'I didn't sleep well for months': the films that terrified our writers as kids
Pamela Hutchinson, Peter Bradshaw, André Wheeler, Benjamin Lee, Gretchen Smail, Andrew Pulver, Gwilym Mumford, Charles Bramesco, Catherine Shoard and Adrian Horton
Indiana Jones and the Temple of Doom
My first trip to the cinema scarred me for the rest of my filmgoing life. I still remember a suitably childlike awe at the size of the room and my glee when the film began with a glittering dance sequence. The occasion was my older brother’s seventh birthday and naturally he had chosen the film. Like any self-respecting seven-year-old in the mid-1980s, he wanted to see Indiana Jones and the Temple of Doom. So my first big-screen movie was a supposedly family-friendly film that features ritual sacrifice and pits of fire as well as a banquet of baby snakes, monkey brains and eyeball soup – not to mention the scene in which a man’s heart is ripped, still beating, from his chest.
Overimaginative at the best of times, my tiny brain was overwhelmed by each new horror, and I was terrorstruck by the thought of what gore might spurt next. I even squirmed 180 degrees in my seat, only to see the adult next to me averting his eyes too. Subsequently, Temple of Doom was heavily criticized for its dark and offensive imagery, but it was too late for five-year-old me. To this day, I feel a frisson of nervousness as the lights go down in the cinema – the fear that the chorus line will be pushed off the screen by a parade of bloody monstrosities. And yet, I keep going back … PH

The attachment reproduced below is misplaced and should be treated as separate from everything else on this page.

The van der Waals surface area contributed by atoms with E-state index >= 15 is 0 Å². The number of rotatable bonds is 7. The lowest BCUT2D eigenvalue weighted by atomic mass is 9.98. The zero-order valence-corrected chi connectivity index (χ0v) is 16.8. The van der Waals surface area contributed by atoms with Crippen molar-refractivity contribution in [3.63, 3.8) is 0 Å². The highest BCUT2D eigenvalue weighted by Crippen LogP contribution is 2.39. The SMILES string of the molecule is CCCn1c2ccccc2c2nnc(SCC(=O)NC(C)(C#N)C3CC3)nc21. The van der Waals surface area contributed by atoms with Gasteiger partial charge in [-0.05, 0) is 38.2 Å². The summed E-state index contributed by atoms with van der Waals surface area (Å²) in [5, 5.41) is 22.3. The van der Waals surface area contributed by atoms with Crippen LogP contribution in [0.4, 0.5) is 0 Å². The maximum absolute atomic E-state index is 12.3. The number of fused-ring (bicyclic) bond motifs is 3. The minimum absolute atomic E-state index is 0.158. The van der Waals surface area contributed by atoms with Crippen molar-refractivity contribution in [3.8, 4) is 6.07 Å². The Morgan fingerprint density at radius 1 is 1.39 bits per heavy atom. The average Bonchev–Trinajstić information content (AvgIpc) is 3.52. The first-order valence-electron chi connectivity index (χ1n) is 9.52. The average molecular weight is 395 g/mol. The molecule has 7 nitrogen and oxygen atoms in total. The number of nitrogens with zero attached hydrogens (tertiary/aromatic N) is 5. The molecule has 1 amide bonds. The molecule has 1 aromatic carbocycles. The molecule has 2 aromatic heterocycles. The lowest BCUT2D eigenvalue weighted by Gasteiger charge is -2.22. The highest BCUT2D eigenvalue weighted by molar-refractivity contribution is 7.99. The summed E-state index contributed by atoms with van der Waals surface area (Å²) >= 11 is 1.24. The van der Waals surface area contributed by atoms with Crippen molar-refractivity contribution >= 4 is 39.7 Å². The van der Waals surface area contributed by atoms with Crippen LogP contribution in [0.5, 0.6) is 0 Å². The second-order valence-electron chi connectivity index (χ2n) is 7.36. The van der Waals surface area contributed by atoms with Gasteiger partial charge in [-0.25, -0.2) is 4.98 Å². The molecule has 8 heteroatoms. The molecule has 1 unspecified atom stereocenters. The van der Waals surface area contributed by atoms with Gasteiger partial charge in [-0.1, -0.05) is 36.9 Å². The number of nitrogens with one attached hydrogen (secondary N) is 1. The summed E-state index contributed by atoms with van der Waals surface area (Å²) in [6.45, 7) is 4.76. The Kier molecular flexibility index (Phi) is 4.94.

I wasn’t allowed to see horror movies when I was a little kid, certainly not allowed to stay up late and watch scary films on television, and this was in that ancient pre-internet and pre-VCR era when it was physically impossible to get your hands on them covertly. So I was shocked – really shocked – by the public information films on safety which reached out of the TV screen around teatime and punched you in the face, about the same time of day as Jackanory or Hector’s House. This one is a classic, Lonely Water from 1973, sometimes called Dark And Lonely Water (although no title appears). It was commissioned by the government’s Central Office of Information (COI) in response to an increase in child drowning accidents: written and produced by the COI official Christine Harmon and directed by Jeff Grant, who blogged about his experience.
Lonely Water is brutally addressed to children, not to the adults who are supposed to be taking care of them. A dark, hooded figure appears to be walking on the dangerous stretches of water, looming up behind the kids, with Donald Pleasence doing the creepy narration. Like so many chillingly contemptuous teachers that I remember from those days, this Angel Of Death sneers knowingly at the “showoffs” who mess about near water and fall in and drown, and also at the simply “unwary” who don’t know what they’re doing. The dark cloaked figure appears disturbingly behind them, as if walking on the misty water itself. Lonely Water is often compared to the beginning of Nicolas Roeg’s Don’t Look Now (and it is eerily similar) and Pleasence might bring to mind John Carpenter’s Halloween from 1978, in which he starred. But for me the film-maker who most comes to mind is Peter Watkins, who made the chilling The War Game and Punishment Park: film-making with a clinically icy establishment voice whose clear, cruel purpose is to disturb. PB
Freddy vs Jason
Scary movies and I have never gotten along. Life is frightful enough.